Boston coming to town


  • Teams: Boston Celtics (6-4) at Detroit Pistons (1-9)
  • Date: November 18, 2012
  • Time: 7:30 p.m.
  • Television: FSD

What to look for

After losing at home Friday night to the Orlando Magic, the Detroit Pistons will try to shake off the defeat and add a second victory to their win column when they take on a Boston Celtics team tonight that is sure to be somewhat fatigued after playing against the Toronto Raptors at home yesterday.

The tricky thing about back-to-backs in the NBA is that they can often result in scheduling losses because they force head coaches to go deep into their benches to buy some time for the starters to rest during the course of the games in order to have some gas left in the tank to perform to their usual standards late in the fourth quarter.

Doc Rivers on the other hand seems to have an entirely different philosophy this season with respect to the rest he’s afforded to his big guns.

On the back end of back-to-backs, Kevin Garnett, Paul Pierce and Rajon Rondo are actually playing more minutes than what they typically average during the season. This could be attributed to the fact that Rivers is still trying to figure out his rotation (which he is), but also given that it’s a little early in the season he can get away with it for now.

The Celtics have won two out of their three games when playing on consecutive nights, and their opponents have been at Washington (win), at Milwaukee (win) and at Brooklyn (loss). Thus, the Pistons should probably expect to see Boston regulars tonight, although with a slight twist.

The departure of Ray Allen from the Boston Celtics was seen as a betrayal, but also was going to benefit them a little — according to Ainge and Rivers — because they now had younger guys playing shooting guard that didn’t need to always have plays called for them. That made sense in theory, but when looking at the Celtics’ offense this year, it looks a little different. The emphasis for ball movement is still there, and Rondo does an exceptional job of directing traffic and finding players, but there is less misdirection involved; and the offense looks a little more simplistic.

Consequently, there are times where it looks quite plain and less sophisticated in comparison to last season, and thus one would be tempted to say it’s worse, but it’s actually the contrary. Their offensive efficiency has improved and so has their field goal percentage. The adjustment has been a slight one, but one that should be obvious: Rondo utilizing the ball just a bit less, while Garnett and Pierce are using it a bit more.

The end result is that they are getting more opportunities to create offense either for themselves or for teammates; whether it be in the pick-and-roll, on the low block or simply in quick isolation plays.

On defense, the Celtics are nowhere near their level of effectiveness from seasons past, which could be attributed to the fact that Rivers is still mixing and matching his rotation. But there is another factor at play here: Garnett isn’t the same guy.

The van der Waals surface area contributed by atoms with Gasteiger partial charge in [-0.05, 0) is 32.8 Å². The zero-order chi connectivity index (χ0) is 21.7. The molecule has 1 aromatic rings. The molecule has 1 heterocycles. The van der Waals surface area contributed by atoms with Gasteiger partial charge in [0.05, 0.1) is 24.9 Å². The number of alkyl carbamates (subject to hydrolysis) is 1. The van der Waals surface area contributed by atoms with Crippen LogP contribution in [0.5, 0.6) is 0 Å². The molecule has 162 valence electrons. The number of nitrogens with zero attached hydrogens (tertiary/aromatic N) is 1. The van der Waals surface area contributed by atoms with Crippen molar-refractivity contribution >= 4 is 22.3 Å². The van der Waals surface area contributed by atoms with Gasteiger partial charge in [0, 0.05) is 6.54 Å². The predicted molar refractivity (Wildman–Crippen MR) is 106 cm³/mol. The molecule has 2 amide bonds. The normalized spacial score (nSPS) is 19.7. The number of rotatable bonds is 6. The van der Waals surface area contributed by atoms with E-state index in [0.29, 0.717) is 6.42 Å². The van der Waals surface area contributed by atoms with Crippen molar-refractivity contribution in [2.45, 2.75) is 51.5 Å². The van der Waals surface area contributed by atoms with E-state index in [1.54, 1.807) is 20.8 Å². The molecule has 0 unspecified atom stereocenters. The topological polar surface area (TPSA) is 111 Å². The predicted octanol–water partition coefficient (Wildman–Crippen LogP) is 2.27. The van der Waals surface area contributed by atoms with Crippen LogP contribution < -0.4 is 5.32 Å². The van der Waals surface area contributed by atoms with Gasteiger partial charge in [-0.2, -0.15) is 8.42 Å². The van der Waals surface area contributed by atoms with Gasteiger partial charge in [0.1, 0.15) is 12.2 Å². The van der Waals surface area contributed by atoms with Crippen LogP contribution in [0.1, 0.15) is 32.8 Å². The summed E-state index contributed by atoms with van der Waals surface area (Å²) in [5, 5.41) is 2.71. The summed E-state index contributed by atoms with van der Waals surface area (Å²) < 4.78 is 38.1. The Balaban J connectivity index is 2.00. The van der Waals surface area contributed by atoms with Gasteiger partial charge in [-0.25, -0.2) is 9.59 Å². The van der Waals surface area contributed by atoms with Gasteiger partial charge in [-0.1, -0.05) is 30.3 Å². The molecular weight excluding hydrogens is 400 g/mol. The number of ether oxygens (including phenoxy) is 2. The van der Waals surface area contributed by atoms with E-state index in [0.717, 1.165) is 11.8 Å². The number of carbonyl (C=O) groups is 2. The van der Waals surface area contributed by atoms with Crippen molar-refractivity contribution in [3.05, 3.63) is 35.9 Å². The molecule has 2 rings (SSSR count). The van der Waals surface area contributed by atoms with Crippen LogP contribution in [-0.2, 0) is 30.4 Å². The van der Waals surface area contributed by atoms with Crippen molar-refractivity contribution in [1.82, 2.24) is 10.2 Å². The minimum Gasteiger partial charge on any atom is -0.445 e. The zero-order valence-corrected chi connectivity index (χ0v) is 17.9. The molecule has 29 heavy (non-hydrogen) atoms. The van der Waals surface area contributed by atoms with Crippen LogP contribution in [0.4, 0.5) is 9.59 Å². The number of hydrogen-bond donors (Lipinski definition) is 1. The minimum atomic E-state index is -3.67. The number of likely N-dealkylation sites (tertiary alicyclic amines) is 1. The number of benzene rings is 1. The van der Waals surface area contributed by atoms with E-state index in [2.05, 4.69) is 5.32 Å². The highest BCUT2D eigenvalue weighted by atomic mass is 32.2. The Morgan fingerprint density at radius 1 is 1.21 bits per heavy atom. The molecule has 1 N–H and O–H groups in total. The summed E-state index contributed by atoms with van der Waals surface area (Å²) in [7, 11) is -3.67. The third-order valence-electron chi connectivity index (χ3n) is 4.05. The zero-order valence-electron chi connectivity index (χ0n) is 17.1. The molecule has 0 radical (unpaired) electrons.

By the time the postseason rolls around and there is more rest time, perhaps then KG will look like a defensive beast, but asking him to do so for 82 regular season games has now become a thing of the past.

The Celtics like to be aggressive on defense and get into the face of players with the ball, and once the ball goes to the wing, they tilt their entire defense towards the ball-handler to clog all driving lanes. When properly executed, it looks like a zone defense.

There are three ways to beat this: the first one involves having either Kobe Bryant or Carmelo Anthony on your team, because they can take one dribble and elevate over the defender for a jump shot, the second one requires a movement creating action like a hard dribble towards the defense or pick-and-roll and then passing the ball to force the defense to rotate until it reaches the open man camped out on the weak side or the last one, a pinpoint cross-court pass from the strong side to the weak side that flusters the defense.

The Pistons do not have great wing passers, nor do they have Melo or Kobe, so their best bet is to go towards the defense and then share the ball on the perimeter for an open shot or even better, go right at Kevin Garnett. Indeed, the Big Ticket now has trouble closing out and recovering on mobile stretch big men; thus he can be attacked off the dribble — paging Dr. Monroe — to get inside the paint where Boston lacks shot blockers and allows opponents to convert 67.8 percent of their shots at the rim (26th in the NBA).

The Pistons will have their hands full tonight, but it’s important that they try and take advantage of a team that has not yet set its rotation and that is also vulnerable early on in the season defensively as well as on their backboards.

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